Over four million remote households were provided with solar home systems while one million improved cook stoves were installed in rural homes under a World Bank (WB) aided project.
The Second Rural Electrification and Renewable Development (RERED II) Project for Bangladesh, supported by the World Bank, aims to increase access to clean energy in rural areas through renewable energy and more efficient energy consumption.
Infrastructure Development Company Limited (IDCOL) and Power Cell are the implementing agencies of the project.
According to a latest document of the World Bank and IDCOL on the project, it was found that some 20,000 solar home systems were installed every month under the project while 10 solar mini-grids built in remote areas, including islands and shoals.
Besides, some 320 solar irrigation pumps were installed benefitting 8,000 farmers and reducing carbon emissions, and saving the country's foreign currency by reducing diesel imports.
The document said the project contributed to the 13.8 per cent increase in access to electricity.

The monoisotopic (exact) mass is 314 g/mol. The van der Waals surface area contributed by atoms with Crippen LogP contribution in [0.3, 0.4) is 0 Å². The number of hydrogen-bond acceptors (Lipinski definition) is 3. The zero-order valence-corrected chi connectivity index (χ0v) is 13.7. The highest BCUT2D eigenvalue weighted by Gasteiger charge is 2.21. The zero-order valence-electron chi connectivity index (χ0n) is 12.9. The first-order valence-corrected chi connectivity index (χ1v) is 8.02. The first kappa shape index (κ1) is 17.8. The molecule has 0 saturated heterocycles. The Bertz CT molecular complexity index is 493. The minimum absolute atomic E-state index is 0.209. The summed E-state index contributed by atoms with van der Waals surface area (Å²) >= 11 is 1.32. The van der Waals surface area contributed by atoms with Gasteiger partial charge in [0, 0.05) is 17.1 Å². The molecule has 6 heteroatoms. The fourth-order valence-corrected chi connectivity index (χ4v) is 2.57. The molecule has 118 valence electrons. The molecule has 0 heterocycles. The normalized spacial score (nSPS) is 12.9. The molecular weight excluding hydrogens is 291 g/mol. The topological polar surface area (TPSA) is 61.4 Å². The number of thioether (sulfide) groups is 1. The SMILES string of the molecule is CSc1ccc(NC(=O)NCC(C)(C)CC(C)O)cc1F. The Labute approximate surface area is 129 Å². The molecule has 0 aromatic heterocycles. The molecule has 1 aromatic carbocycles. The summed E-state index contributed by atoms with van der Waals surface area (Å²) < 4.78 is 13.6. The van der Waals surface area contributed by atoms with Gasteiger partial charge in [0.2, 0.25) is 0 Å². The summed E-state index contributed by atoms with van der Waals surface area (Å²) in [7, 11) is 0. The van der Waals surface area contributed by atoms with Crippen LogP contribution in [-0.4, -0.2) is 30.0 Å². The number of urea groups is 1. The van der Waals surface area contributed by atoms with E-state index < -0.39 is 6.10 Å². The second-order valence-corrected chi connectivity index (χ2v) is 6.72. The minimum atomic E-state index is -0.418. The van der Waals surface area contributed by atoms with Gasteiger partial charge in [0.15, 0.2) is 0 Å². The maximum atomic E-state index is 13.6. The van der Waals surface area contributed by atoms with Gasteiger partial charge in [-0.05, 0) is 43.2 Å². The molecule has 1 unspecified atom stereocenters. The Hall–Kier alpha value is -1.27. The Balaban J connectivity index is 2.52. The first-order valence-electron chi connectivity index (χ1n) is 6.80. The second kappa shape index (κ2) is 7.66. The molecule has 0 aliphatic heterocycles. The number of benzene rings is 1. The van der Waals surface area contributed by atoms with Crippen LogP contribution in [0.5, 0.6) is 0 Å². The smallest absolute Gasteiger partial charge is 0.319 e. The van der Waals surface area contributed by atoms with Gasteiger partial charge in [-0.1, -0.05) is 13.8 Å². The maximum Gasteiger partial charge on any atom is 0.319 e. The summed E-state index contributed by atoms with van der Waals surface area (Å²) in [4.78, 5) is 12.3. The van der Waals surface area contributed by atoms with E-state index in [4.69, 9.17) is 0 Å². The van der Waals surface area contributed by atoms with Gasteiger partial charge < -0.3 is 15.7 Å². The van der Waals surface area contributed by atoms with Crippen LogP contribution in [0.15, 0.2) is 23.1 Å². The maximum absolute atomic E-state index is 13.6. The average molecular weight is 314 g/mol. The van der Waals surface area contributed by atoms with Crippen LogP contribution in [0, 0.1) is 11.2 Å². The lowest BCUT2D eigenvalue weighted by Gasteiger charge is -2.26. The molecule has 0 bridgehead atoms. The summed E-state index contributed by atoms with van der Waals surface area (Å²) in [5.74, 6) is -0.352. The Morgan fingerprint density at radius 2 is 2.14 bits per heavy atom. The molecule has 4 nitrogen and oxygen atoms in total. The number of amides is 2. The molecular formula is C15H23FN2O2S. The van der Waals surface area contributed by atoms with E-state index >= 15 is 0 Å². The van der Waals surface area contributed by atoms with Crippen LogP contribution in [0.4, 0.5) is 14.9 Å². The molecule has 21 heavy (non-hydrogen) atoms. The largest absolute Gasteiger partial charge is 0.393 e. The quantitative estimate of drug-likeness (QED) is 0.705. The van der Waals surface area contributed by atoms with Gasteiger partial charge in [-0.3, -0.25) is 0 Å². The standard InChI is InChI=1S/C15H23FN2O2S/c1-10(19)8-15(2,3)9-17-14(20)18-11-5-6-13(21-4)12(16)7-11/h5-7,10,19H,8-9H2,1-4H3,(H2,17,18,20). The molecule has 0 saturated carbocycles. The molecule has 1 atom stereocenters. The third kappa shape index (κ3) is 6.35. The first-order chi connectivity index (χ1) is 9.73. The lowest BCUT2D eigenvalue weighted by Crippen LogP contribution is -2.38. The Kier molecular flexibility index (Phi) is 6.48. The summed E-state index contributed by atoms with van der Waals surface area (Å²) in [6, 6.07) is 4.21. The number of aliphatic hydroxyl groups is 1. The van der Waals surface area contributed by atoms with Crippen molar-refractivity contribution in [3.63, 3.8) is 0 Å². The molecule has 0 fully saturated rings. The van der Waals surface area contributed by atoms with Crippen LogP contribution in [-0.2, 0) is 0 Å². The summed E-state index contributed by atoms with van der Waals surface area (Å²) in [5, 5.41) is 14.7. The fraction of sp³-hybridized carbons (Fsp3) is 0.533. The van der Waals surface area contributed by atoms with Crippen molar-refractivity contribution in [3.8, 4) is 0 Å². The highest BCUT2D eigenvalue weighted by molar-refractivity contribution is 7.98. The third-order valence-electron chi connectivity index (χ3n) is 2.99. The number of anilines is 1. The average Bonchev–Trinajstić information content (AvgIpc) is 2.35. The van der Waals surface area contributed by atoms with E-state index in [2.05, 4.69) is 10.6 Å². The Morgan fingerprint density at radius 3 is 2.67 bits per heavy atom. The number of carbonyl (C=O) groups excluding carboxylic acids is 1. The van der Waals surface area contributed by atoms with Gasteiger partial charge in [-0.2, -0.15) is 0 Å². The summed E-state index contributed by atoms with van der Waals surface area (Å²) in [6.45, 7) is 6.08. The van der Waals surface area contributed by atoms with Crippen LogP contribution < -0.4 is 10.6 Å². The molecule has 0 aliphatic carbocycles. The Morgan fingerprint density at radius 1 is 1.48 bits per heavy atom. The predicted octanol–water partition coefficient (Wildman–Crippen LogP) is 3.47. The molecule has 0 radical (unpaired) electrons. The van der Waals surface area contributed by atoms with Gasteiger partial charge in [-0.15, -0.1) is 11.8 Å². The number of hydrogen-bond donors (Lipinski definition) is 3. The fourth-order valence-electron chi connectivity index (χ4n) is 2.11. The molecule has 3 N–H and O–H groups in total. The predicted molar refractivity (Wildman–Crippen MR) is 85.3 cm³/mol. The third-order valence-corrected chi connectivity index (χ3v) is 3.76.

Approved in 2012 with a total commitment of $233 million, the project recently received additional financing of $55 million to install solar irrigation pumps, solar mini-grids, as well as improved cook stoves in rural areas.
The Green Climate Fund (GCF) Board also approved an additional $20 million to support the energy efficient cook stoves project, a first for the fund.
This additional financing to the Second Rural Electrification and Renewable Energy Development (RERED II) Project will install 1,000 solar irrigation pumps, 30 solar mini-grids, and about 4 million improved cook stoves in rural areas.
The project will enable about 10 million people living in villages, shoals, and islands to access electricity and use energy efficient cook stoves. These interventions will help the country reduce carbon emissions.
These will provide about 28,000 connections to households and businesses, including small and medium-sized enterprises.
According to World Bank, currently Bangladesh has the largest solar home system program and the largest improved cook stove program in the world.
In the last decade, energy demand in Bangladesh increased on an average of 10 per cent per annum. Unreliable power supply is estimated to cost the country about 2 per cent of GDP.
Talking to BSS, a World Bank official said the lending agency has $1.66 billion of on-going support in the energy sector to enhance capacity, generate clean energy, improve transmission and system operation, reduce technical losses, as well as increase access to both grid and renewable electricity.
Only two-thirds of rural homes in Bangladesh have access to grid electricity, and even these consumers suffer power cuts due to lack of supply and network congestions.